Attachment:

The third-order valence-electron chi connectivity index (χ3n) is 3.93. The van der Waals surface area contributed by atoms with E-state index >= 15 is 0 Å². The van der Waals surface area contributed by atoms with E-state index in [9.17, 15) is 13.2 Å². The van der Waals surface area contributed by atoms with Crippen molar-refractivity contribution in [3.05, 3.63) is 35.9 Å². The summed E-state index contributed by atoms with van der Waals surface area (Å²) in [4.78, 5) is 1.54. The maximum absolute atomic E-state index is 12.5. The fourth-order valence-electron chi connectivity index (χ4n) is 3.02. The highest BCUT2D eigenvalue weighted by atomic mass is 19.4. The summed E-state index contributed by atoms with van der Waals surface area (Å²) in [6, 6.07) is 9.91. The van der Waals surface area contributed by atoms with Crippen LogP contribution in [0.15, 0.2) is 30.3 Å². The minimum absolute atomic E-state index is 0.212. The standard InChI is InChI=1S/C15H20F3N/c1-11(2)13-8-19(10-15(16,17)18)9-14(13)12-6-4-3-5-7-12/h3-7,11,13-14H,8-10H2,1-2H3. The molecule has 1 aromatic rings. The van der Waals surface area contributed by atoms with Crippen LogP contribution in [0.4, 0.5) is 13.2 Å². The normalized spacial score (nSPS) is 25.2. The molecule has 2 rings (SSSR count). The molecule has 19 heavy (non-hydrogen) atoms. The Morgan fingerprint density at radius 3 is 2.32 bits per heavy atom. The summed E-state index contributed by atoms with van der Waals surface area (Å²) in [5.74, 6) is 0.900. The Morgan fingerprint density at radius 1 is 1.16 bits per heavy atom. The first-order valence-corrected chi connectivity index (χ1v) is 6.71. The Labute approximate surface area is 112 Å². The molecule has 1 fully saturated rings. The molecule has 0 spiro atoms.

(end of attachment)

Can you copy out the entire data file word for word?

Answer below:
The third-order valence-electron chi connectivity index (χ3n) is 3.93. The van der Waals surface area contributed by atoms with E-state index >= 15 is 0 Å². The van der Waals surface area contributed by atoms with E-state index in [9.17, 15) is 13.2 Å². The van der Waals surface area contributed by atoms with Crippen molar-refractivity contribution in [3.05, 3.63) is 35.9 Å². The summed E-state index contributed by atoms with van der Waals surface area (Å²) in [4.78, 5) is 1.54. The maximum absolute atomic E-state index is 12.5. The fourth-order valence-electron chi connectivity index (χ4n) is 3.02. The highest BCUT2D eigenvalue weighted by atomic mass is 19.4. The summed E-state index contributed by atoms with van der Waals surface area (Å²) in [6, 6.07) is 9.91. The van der Waals surface area contributed by atoms with Crippen LogP contribution in [0.15, 0.2) is 30.3 Å². The minimum absolute atomic E-state index is 0.212. The standard InChI is InChI=1S/C15H20F3N/c1-11(2)13-8-19(10-15(16,17)18)9-14(13)12-6-4-3-5-7-12/h3-7,11,13-14H,8-10H2,1-2H3. The molecule has 1 aromatic rings. The van der Waals surface area contributed by atoms with Crippen LogP contribution in [0.4, 0.5) is 13.2 Å². The normalized spacial score (nSPS) is 25.2. The molecule has 2 rings (SSSR count). The molecule has 19 heavy (non-hydrogen) atoms. The Morgan fingerprint density at radius 3 is 2.32 bits per heavy atom. The summed E-state index contributed by atoms with van der Waals surface area (Å²) in [5.74, 6) is 0.900. The Morgan fingerprint density at radius 1 is 1.16 bits per heavy atom. The first-order valence-corrected chi connectivity index (χ1v) is 6.71. The Labute approximate surface area is 112 Å². The molecule has 1 fully saturated rings. The molecule has 0 spiro atoms.